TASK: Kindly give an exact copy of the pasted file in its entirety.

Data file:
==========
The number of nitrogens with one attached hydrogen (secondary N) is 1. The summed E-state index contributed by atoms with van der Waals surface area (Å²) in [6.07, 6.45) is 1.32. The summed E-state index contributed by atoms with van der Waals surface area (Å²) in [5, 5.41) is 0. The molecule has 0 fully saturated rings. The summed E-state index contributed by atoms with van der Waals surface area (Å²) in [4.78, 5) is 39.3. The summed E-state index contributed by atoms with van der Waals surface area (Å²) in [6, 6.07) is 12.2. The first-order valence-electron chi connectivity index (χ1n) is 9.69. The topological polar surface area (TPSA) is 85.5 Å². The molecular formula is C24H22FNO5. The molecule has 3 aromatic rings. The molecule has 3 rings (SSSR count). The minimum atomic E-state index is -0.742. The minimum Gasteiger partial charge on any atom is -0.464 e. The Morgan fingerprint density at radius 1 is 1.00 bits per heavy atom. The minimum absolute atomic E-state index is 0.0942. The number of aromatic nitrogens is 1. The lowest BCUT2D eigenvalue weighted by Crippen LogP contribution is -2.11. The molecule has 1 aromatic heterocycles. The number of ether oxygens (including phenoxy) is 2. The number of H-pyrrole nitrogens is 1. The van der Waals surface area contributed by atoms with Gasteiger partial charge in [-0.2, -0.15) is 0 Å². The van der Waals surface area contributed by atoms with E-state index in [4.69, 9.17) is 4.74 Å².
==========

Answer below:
The number of nitrogens with one attached hydrogen (secondary N) is 1. The summed E-state index contributed by atoms with van der Waals surface area (Å²) in [6.07, 6.45) is 1.32. The summed E-state index contributed by atoms with van der Waals surface area (Å²) in [5, 5.41) is 0. The molecule has 0 fully saturated rings. The summed E-state index contributed by atoms with van der Waals surface area (Å²) in [4.78, 5) is 39.3. The summed E-state index contributed by atoms with van der Waals surface area (Å²) in [6, 6.07) is 12.2. The first-order valence-electron chi connectivity index (χ1n) is 9.69. The topological polar surface area (TPSA) is 85.5 Å². The molecular formula is C24H22FNO5. The molecule has 3 aromatic rings. The molecule has 3 rings (SSSR count). The minimum atomic E-state index is -0.742. The minimum Gasteiger partial charge on any atom is -0.464 e. The Morgan fingerprint density at radius 1 is 1.00 bits per heavy atom. The minimum absolute atomic E-state index is 0.0942. The number of aromatic nitrogens is 1. The lowest BCUT2D eigenvalue weighted by Crippen LogP contribution is -2.11. The molecule has 1 aromatic heterocycles. The number of ether oxygens (including phenoxy) is 2. The number of H-pyrrole nitrogens is 1. The van der Waals surface area contributed by atoms with Gasteiger partial charge in [-0.2, -0.15) is 0 Å². The van der Waals surface area contributed by atoms with E-state index in [4.69, 9.17) is 4.74 Å².